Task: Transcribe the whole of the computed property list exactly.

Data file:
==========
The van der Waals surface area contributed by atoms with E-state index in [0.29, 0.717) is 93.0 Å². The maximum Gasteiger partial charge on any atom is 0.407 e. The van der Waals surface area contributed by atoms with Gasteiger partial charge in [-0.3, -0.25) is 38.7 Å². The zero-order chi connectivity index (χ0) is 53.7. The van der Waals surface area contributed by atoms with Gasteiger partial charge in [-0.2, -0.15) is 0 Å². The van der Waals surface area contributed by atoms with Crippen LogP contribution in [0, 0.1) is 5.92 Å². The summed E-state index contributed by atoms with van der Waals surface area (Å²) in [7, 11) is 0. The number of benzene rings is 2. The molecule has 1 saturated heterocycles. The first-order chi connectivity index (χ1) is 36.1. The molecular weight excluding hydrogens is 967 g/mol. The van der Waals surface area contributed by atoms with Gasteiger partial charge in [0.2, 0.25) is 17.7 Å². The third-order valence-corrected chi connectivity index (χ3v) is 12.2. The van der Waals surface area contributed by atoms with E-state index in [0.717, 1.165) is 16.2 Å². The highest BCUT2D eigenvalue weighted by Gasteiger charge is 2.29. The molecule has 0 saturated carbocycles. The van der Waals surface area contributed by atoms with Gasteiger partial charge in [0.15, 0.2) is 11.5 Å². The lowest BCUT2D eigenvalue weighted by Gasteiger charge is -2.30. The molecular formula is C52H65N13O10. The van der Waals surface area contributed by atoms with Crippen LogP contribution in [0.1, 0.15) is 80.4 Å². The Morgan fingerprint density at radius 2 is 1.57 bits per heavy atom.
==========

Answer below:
The van der Waals surface area contributed by atoms with E-state index in [0.29, 0.717) is 93.0 Å². The maximum Gasteiger partial charge on any atom is 0.407 e. The van der Waals surface area contributed by atoms with Gasteiger partial charge in [-0.3, -0.25) is 38.7 Å². The zero-order chi connectivity index (χ0) is 53.7. The van der Waals surface area contributed by atoms with Gasteiger partial charge in [-0.2, -0.15) is 0 Å². The van der Waals surface area contributed by atoms with Crippen LogP contribution in [0, 0.1) is 5.92 Å². The summed E-state index contributed by atoms with van der Waals surface area (Å²) in [7, 11) is 0. The number of benzene rings is 2. The molecule has 1 saturated heterocycles. The first-order chi connectivity index (χ1) is 36.1. The molecular weight excluding hydrogens is 967 g/mol. The van der Waals surface area contributed by atoms with Gasteiger partial charge in [0.2, 0.25) is 17.7 Å². The third-order valence-corrected chi connectivity index (χ3v) is 12.2. The van der Waals surface area contributed by atoms with E-state index in [0.717, 1.165) is 16.2 Å². The highest BCUT2D eigenvalue weighted by Gasteiger charge is 2.29. The molecule has 0 saturated carbocycles. The van der Waals surface area contributed by atoms with Gasteiger partial charge in [0.15, 0.2) is 11.5 Å². The lowest BCUT2D eigenvalue weighted by Gasteiger charge is -2.30. The molecular formula is C52H65N13O10. The van der Waals surface area contributed by atoms with Crippen LogP contribution in [0.1, 0.15) is 80.4 Å². The Morgan fingerprint density at radius 2 is 1.57 bits per heavy atom.